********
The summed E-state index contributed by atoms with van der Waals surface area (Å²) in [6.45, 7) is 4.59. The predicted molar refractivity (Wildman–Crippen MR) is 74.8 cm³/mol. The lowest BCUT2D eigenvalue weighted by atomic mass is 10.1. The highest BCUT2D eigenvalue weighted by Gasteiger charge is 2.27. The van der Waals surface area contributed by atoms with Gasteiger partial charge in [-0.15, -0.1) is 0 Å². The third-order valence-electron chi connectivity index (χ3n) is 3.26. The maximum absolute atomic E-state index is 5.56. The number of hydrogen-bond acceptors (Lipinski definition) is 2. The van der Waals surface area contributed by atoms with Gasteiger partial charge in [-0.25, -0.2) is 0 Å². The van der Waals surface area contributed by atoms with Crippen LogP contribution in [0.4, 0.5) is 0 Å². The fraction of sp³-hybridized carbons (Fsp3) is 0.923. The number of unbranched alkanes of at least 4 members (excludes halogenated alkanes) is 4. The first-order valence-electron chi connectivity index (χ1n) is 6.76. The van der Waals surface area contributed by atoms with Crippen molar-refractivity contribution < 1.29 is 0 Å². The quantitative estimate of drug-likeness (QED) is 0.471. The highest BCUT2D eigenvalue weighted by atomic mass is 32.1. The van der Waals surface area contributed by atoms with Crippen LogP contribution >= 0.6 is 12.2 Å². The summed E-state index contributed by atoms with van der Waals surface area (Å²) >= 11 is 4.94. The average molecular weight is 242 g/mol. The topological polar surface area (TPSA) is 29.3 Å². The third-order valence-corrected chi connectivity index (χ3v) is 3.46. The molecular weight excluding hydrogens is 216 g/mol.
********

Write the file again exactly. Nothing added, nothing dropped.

The summed E-state index contributed by atoms with van der Waals surface area (Å²) in [6.45, 7) is 4.59. The predicted molar refractivity (Wildman–Crippen MR) is 74.8 cm³/mol. The lowest BCUT2D eigenvalue weighted by atomic mass is 10.1. The highest BCUT2D eigenvalue weighted by Gasteiger charge is 2.27. The van der Waals surface area contributed by atoms with Gasteiger partial charge in [-0.15, -0.1) is 0 Å². The third-order valence-electron chi connectivity index (χ3n) is 3.26. The maximum absolute atomic E-state index is 5.56. The number of hydrogen-bond acceptors (Lipinski definition) is 2. The van der Waals surface area contributed by atoms with Gasteiger partial charge in [-0.25, -0.2) is 0 Å². The van der Waals surface area contributed by atoms with Crippen LogP contribution in [0.4, 0.5) is 0 Å². The fraction of sp³-hybridized carbons (Fsp3) is 0.923. The number of unbranched alkanes of at least 4 members (excludes halogenated alkanes) is 4. The first-order valence-electron chi connectivity index (χ1n) is 6.76. The van der Waals surface area contributed by atoms with Crippen molar-refractivity contribution < 1.29 is 0 Å². The quantitative estimate of drug-likeness (QED) is 0.471. The highest BCUT2D eigenvalue weighted by atomic mass is 32.1. The van der Waals surface area contributed by atoms with Crippen LogP contribution >= 0.6 is 12.2 Å². The summed E-state index contributed by atoms with van der Waals surface area (Å²) >= 11 is 4.94. The average molecular weight is 242 g/mol. The topological polar surface area (TPSA) is 29.3 Å². The third-order valence-corrected chi connectivity index (χ3v) is 3.46. The molecular weight excluding hydrogens is 216 g/mol.